It would be great if the world could just be put on hold until after the election—but the world is not big on time-outs. Certainly, it would be wrong to play to politics with foreign policy and national security.
But it is equally wrong to suggest that foreign policy and national security issues shouldn’t be debated in the wake of horrific tragedies like the attack on the U.S. consulate in Libya.
Indeed, the attacks on American embassies in Egypt and Libya make it clear that Washington has some serious problems to tackle in the region… and there is a right way to go about it.
First get the facts. At the height of the toughest fighting in World War II, General Manton Eddy used to constantly remind his staff, “things are never half as good or half as bad as the first reports into the command post.” Decision-makers rarely have “all” the facts they need before they do have to do something, but it is usually good to wait at least a little while to make sure you know enough to speak and act responsibly.
In the case, of the Cairo apology memo, the matter is pretty clear cut. It was a dumb memo. So dumb—it produced a rare moment of bipartisanship: Romney criticized it; Obama withdrew it.
On the other hand, it is probably worth waiting a bit before drawing larger conclusions about the attacks on the embassy. The fact is an embassy attack—even two of them—whether resulting from spontaneous violence or an orchestrated attack, can happen on any president’s watch. America can’t be made safe by hiding. Our men and women—in and out of uniform—are out there every day, protecting us and our interests. And that will always make them a tempting target.
Numerous questions remain about the origins of the attacks, the state of security at the U.S. facilities, and the responses of the host government. Let’s get a modicum of facts before we draw too many conclusions about what happened and why, much less what this should mean for the future of U.S. policy.
That said, the tragedy in Benghazi is no cause for declaring a moratorium on debate about U.S. policy in the region. There is plenty worth debating.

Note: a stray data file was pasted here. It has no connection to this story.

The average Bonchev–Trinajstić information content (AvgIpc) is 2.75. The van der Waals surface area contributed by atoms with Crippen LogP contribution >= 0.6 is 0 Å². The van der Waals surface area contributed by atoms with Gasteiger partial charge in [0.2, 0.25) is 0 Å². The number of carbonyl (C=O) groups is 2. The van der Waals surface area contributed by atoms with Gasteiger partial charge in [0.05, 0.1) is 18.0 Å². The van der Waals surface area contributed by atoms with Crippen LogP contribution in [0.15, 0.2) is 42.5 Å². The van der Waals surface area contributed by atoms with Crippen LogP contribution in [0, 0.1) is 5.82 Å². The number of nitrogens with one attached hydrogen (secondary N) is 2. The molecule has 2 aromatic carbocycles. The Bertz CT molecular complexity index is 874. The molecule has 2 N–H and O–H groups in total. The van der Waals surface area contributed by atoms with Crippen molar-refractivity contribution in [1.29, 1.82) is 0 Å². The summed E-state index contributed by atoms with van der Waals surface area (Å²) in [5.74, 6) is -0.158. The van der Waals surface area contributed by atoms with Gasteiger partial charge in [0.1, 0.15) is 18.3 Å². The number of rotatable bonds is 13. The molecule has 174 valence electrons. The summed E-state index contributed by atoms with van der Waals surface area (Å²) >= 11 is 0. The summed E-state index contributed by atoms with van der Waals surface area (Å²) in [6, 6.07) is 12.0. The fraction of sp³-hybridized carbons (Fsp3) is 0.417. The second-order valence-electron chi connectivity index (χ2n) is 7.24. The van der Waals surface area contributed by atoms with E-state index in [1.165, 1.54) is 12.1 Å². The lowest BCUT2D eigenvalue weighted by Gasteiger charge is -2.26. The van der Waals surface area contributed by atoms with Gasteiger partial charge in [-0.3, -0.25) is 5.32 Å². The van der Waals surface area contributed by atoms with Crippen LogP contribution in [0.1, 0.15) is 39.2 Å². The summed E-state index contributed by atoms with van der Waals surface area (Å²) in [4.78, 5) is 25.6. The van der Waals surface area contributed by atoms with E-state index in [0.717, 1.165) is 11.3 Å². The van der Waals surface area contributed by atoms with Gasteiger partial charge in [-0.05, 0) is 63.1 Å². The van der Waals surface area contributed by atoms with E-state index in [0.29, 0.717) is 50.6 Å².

Libya offers a good case in point. Recently, the administration replaced the traditional 5,000+ word “background note” on Libya with a terse “fact sheet” that said little more than:
"Libya faces the challenges of building democratic institutions, protecting the universal rights of all Libyans, promoting accountable and honest government, rebuilding its economy, and establishing security throughout the country. The United States has a strategic interest in a stable and prosperous Libya, and is supporting Libya’s democratic transition in cooperation with the UN and other international partners."
That conclusion glosses over numerous, serious challenges in both the country and the region. For example, foreign Islamist fighters, veterans of other conflicts, have been dispatched to Libya, Syria and other nations in the region to sow instability. Further, we know one consequence of the overthrow of Libyan dictator Moammar Gadhafi was to open a pipeline for groups like al Qaeda in the Islamic Maghreb to channel fighters into an Islamist uprising in northern Mali. Terrorist groups in North Africa and the Sahel (a band of territory in Sub-Saharan Africa running from the Atlantic Ocean to the Red Sea) see themselves as a band of brothers. Left unchecked, this potentially represents a proliferation of new Afghanistans.
In Egypt, without even knowing the real force and reason behind the embassy attacks, we know enough see that there are deep divisions within the Islamist movement. As Heritage regional expert Jim Phillips ominously notes, “A similar competition was the principal motivation for the 1979 seizure of the U.S. Embassy in Tehran, which Islamists linked to Ayatollah Khomeini exploited to discredit and ultimately oust Iran’s provisional government and marginalize rival factions of moderate Islamists, secularists, nationalists, leftists and liberals.” The Arab Spring is very much unfinished business.
The turmoil in North Africa comes at time when there are also serious questions about U.S. policy toward Israel and Iran. This part of the world is nothing like Mr. Rogers’ Neighborhood. Whoever holds the office of president in January will not be able to ignore the region’s challenges to U.S. interests. It is a subject that cannot and should not be put off limits until then.
Carafano is director of the Allison Center for Foreign Policy Studies at The Heritage Foundation
First appeared in The Hill.